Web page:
As water utility rates steadily increase, an alarming reality surfaces. Recent research efforts conducted by researchers at Michigan State University suggest that at the trending increase in rates, the amount of families unable to afford clean, running water will soon approach 40%. As it’s predicted, this projection will become a reality within the next five years; this fate is not far from becoming our reality. An original study funded by the National Science Foundation revealed that the rate increase is sourced from a variety of factors to include circumstances such as deteriorating infrastructure, global warming, and the migration of city dwellers to more rural places of residence.
The EPA advises that the combined cost of water and sewage services should not exceed 4.5 percent of a family’s total household income. While these costs for a consistent supply of clean potable water might seem reasonable to some, it leaves approximately 12% of our nation’s lower socioeconomic class struggling to pay their water bill. In southern states, Ohio, and Michigan, an overwhelmingly large population of low-income families are considered as being at “high-risk” of not being able to afford their water bills.
Authorities are estimating the cost of repairing our nation’s crumbling infrastructure will be upwards of one trillion dollars to complete, and it is believed that wastewater treatment facilities will be in need of costly repairs, totaling over 36 billion dollars, to accommodate the changes associated with global warming. To offset some of the cost of necessary upgrades and repair, families will surely see the additional increase in rates reflected on their monthly water and sewage statements.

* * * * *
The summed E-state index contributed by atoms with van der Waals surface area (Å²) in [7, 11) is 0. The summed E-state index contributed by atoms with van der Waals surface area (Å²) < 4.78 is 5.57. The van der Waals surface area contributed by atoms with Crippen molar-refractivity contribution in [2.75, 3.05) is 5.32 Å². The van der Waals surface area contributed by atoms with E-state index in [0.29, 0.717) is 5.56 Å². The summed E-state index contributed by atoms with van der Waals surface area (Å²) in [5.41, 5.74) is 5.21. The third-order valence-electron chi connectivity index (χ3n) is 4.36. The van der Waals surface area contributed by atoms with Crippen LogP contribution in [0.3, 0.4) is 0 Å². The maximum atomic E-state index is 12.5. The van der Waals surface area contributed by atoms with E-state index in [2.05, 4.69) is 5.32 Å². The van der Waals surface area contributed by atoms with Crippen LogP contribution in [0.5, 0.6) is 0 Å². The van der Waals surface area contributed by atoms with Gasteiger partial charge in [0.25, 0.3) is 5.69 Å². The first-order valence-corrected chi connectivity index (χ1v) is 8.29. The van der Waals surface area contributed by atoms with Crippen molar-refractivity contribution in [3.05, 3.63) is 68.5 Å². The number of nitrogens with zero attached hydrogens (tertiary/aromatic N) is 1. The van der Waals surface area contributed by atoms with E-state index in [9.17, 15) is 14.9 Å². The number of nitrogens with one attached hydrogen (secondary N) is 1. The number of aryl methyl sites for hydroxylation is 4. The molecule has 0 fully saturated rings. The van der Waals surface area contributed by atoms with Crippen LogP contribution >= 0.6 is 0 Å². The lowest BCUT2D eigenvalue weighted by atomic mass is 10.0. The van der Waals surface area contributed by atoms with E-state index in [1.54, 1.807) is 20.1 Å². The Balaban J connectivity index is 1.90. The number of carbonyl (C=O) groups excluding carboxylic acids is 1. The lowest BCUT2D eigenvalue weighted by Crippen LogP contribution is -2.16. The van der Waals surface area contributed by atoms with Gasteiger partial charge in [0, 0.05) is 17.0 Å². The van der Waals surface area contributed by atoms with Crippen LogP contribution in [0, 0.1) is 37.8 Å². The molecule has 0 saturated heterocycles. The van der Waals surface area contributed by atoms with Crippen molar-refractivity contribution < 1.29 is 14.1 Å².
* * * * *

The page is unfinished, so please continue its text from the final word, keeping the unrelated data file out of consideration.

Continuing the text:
In cities like Philadelphia and Detroit, a unique concern arises with the redistribution of the urban population. As families relocate from urban communities to more laid back suburban and rural areas, urban families experience an increase in their monthly water rates. Urban communities often pay a flat rate for water and sewage services, which is then appropriately divided amongst residents according to their use. With a decline in urban population, each household becomes increasingly more responsible for their share of the division of water and sewage cost – leaving cities like Detroit with more than 50,000 delinquent accounts and many households without clean, running water altogether.
Water is a resource that all inhabitants of our earth have a right to. Unless a collaboration between government, utility companies, and residents takes effect, the number of households unable to pay for the use of these services will continue to increase, causing the issue to reach beyond low-income families as it extends into the middle class, affecting an even larger number of people.
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